Cloudy with a chance of hurdles

Before leaping head-first into the cloud, spinning up a few EC2 nodes or Azure web roles, it pays for an existing company with established servers to set up private cloud, virtualise your existing servers, spin up a second e-commerce server to prototype a multi-node solution, and sort out all the snags.

So the Cloud is a big deal; it’s the incarnation of the utility computing model that I started hearing about more than 10 years ago. It promises to free you not only from the need for infrastructure, but also from the need for those who support the infrastructure. You only pay for what you need, and theoretically there’s infinite capacity. The entry barrier is now extremely low for anyone who wants to start a business or build an application. In the early stages, while you’ve only got a few customers, you won’t need much computing power so your costs would be low. As your business or user base grows, your resource consumption and cost will grow too. But who cares, because you’ve got more revenue (or so the thinking goes). I buy that argument for the most part.

But I’m not starting a company or building a new application. My applications are already built; an e-commerce site and a multitude of line of business applications, for a company that already has infrastructure, staff, costs, and revenues that are more or less understood. How does the Cloud help us? What about the Cloud do we want to leverage, and how do we go about ‘cloudifying’ our applications?

It’s a stretch

For us, the most compelling feature of the (public) Cloud is its elasticity. It doesn’t take a genius to see why that would be attractive for our e-commerce site. I love the idea of spinning up and down web server nodes to handle load spikes like Black Friday/Cyber Monday, where we see disproportionately higher traffic. We got clobbered by that load last year. At the time we had one physical web server which talked to one database. And that database isn’t single purpose, as it’s used by the myriad line-of-business apps on the back end. That architecture immediately raised a whole host of challenges.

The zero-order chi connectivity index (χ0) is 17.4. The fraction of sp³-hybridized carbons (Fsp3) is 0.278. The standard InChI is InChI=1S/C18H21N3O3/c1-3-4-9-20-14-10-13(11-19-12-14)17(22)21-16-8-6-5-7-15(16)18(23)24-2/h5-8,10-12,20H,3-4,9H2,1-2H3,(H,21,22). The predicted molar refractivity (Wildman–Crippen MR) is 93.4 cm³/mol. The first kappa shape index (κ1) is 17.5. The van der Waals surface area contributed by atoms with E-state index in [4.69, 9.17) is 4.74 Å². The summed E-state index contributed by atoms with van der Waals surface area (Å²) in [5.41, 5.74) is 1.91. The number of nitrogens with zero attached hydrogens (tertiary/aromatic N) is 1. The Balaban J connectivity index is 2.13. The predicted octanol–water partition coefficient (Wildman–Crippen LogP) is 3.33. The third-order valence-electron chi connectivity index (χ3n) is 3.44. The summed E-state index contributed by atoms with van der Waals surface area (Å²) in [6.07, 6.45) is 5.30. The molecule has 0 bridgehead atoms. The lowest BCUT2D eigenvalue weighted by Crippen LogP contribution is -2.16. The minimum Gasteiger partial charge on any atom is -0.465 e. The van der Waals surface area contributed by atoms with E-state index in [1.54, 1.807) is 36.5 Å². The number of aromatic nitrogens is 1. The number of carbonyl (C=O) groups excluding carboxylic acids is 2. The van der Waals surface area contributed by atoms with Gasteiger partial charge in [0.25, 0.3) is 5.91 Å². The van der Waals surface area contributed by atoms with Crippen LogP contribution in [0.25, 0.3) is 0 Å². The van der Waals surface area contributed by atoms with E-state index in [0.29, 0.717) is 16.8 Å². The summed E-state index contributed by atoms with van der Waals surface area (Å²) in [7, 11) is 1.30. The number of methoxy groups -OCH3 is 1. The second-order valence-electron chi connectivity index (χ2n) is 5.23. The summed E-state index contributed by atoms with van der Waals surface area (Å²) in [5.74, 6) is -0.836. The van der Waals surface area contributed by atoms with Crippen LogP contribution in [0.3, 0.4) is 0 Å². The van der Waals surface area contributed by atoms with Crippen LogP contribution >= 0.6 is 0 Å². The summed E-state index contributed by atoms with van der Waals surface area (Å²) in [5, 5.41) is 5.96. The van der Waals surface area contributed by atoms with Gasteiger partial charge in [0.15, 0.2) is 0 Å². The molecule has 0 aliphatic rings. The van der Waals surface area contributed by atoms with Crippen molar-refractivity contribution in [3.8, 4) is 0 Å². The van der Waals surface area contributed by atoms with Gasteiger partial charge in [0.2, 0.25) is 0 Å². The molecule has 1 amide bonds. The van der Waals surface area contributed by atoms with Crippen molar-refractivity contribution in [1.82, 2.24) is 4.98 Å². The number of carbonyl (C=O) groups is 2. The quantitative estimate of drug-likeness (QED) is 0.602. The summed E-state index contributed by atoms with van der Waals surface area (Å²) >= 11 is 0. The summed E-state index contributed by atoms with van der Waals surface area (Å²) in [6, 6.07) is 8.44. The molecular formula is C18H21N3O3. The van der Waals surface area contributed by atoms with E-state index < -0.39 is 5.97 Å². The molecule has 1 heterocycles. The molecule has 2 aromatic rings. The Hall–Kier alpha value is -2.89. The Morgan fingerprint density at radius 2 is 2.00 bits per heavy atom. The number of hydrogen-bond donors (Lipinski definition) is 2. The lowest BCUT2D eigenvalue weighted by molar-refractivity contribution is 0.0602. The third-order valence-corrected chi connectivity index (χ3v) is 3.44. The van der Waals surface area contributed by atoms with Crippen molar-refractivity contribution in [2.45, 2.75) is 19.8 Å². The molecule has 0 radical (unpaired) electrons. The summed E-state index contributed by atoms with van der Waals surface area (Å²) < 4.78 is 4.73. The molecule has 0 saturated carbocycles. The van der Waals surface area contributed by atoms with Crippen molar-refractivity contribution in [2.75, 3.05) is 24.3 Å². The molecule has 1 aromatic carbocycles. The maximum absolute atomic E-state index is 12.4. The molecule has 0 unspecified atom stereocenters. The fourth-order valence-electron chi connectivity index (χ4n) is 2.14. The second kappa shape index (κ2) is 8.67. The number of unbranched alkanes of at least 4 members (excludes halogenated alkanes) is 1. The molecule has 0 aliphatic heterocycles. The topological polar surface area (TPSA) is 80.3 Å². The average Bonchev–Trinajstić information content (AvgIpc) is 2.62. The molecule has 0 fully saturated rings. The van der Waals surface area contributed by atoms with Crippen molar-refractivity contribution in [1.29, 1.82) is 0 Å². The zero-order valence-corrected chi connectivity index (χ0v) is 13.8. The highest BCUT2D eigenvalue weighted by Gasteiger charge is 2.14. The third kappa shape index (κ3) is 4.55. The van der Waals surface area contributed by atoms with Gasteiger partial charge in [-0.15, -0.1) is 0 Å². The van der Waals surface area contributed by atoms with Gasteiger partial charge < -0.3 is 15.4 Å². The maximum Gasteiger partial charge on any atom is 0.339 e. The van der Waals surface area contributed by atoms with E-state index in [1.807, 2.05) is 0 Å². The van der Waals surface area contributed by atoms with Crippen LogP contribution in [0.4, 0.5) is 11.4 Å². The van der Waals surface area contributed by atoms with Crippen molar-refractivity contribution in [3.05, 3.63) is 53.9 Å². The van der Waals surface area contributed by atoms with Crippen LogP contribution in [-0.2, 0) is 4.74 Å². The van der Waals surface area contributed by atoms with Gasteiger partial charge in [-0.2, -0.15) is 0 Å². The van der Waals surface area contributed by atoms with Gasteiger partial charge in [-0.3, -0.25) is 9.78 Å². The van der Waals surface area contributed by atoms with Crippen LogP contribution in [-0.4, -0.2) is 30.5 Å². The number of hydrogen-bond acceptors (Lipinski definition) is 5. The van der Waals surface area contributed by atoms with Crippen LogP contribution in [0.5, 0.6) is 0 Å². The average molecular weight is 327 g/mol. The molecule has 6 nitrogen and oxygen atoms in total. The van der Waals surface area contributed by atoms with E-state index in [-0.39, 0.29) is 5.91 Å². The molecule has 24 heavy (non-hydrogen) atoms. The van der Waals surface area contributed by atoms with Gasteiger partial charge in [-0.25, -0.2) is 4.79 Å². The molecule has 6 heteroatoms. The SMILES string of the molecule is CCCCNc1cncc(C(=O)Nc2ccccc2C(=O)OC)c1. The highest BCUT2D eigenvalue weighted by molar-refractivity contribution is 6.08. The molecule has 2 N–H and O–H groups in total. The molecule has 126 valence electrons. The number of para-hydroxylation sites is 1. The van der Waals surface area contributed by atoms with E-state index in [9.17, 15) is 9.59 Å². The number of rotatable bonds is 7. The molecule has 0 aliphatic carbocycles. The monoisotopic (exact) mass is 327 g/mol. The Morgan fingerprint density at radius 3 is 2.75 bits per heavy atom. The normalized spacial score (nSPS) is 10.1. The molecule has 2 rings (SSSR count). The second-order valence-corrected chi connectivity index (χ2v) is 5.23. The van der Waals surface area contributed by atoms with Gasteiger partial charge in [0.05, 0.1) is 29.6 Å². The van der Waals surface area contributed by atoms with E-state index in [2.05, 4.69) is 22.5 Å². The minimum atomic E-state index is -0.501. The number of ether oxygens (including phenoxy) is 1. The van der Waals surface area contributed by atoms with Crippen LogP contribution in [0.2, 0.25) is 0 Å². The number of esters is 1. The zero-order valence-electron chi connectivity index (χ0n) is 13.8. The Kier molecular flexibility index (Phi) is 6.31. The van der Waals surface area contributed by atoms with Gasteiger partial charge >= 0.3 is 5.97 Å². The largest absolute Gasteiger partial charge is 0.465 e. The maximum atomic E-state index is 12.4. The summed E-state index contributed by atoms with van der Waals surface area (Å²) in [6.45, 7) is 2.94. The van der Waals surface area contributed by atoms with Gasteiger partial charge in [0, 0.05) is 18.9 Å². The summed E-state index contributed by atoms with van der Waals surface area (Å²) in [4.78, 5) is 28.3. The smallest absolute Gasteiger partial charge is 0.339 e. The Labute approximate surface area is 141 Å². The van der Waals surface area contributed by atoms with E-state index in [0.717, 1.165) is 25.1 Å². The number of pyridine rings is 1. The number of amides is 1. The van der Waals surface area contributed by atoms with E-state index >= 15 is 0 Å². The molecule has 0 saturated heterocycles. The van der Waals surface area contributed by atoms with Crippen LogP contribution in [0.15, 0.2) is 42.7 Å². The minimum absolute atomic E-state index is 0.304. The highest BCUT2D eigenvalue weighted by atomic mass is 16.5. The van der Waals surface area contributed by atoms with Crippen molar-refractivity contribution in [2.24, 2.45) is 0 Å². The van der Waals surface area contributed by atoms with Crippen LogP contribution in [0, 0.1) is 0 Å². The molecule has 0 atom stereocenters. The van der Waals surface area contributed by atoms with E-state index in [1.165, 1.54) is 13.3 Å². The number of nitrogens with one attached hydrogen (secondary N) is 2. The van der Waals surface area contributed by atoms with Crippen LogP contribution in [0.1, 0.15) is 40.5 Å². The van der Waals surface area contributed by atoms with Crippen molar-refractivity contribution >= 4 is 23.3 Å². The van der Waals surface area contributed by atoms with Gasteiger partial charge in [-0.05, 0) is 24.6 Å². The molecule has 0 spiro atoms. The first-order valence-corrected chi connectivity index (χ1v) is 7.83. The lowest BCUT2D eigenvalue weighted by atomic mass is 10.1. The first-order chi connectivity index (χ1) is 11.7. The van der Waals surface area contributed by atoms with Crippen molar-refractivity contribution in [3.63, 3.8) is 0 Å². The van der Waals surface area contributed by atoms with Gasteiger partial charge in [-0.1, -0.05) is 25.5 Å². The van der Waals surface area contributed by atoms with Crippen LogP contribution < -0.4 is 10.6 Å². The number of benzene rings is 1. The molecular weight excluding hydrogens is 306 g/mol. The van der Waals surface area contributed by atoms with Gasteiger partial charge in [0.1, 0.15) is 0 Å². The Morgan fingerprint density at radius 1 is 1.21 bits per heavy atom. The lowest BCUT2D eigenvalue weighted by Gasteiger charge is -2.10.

• With the single web server configuration, we were using in-process session state management. That doesn’t scale across nodes.
  • Similarly, we’re using an in-process memory cache. That doesn’t scale across nodes either.
  • Our multi-purpose database means the e-commerce site isn’t self-contained and can’t be moved to the Cloud without dragging other applications with it. We either move everything or create a hybrid of cloud and on-premises based applications, with matters of security, reliability, complexity, and performance to be worked out.
  • There are PCI compliance considerations for where credit card data is stored and transmitted.

Additionally there are a couple of key business questions:

  1. How does our fixed cost of private infrastructure truly compare with the variable cost of utility infrastructure? Does it make sense for us?
  2. How do we make sure the resource utilization is aligned with revenue generation? A spike in resource consumption that isn’t the result of a revenue generating event could be problematic. Will a memory leak or CPU intensive bug cost us real money in the cloud?

Are you [cloud] ready…For what’s to come…Oh I said Are you ready?

Given those challenges it’s pretty clear our first step wasn’t to spin up a few EC2 nodes or Azure web roles and let the good times come. Rather, we began moving to a more cloud friendly architecture, slowly but surely, taking the following steps:

  1. We started by virtualizing our web servers, and then most of our other servers, except for our database server which at this point remains physical. I’m not sure what the technical definition of a private cloud is, or whether this meets it, but that’s loosely what we have. It provides us with considerably more flexibility to move, clone, and allocate resources to our servers as necessary. It also theoretically enables these images to be deployed to a public Cloud provider someday down the road. That takes me one step closer to the edge.
  2. We also spun up a second e-commerce web server which forced us to adapt our application to scale across multiple nodes. While we could have accomplished additional scalability by simply beefing up the resources on the single web server, or by implementing a sticky session solution, it would not have forced us to change our applications in a way that’s consistent with cloud thinking. Therefore, we implemented distributed caching to synchronize both the session state and the cache across the nodes. This proved to be much more painful than anticipated and we’re still working out the kinks, but I believe this approach is more consistent with what would be necessary to leverage the elasticity the cloud offers.
  3. By remaining on a private infrastructure, for now, we’re able avoid the complexity of a mixture of on-premises and cloud services, as well as forestall the other questions of PCI compliance, and the cost benefit analysis of utility computing

I’m a cloud, I amuse you?

I think the cloud holds great promise, and if you have a small or self-contained app, or one with well crafted, modular architecture, the path can be short and compelling. But for the rest of us there’s a little bit of work to be done, and maybe a private cloud is a good compromise and as far as you need to go. After all, you don’t want to fly too close to the sun on wings of pastrami.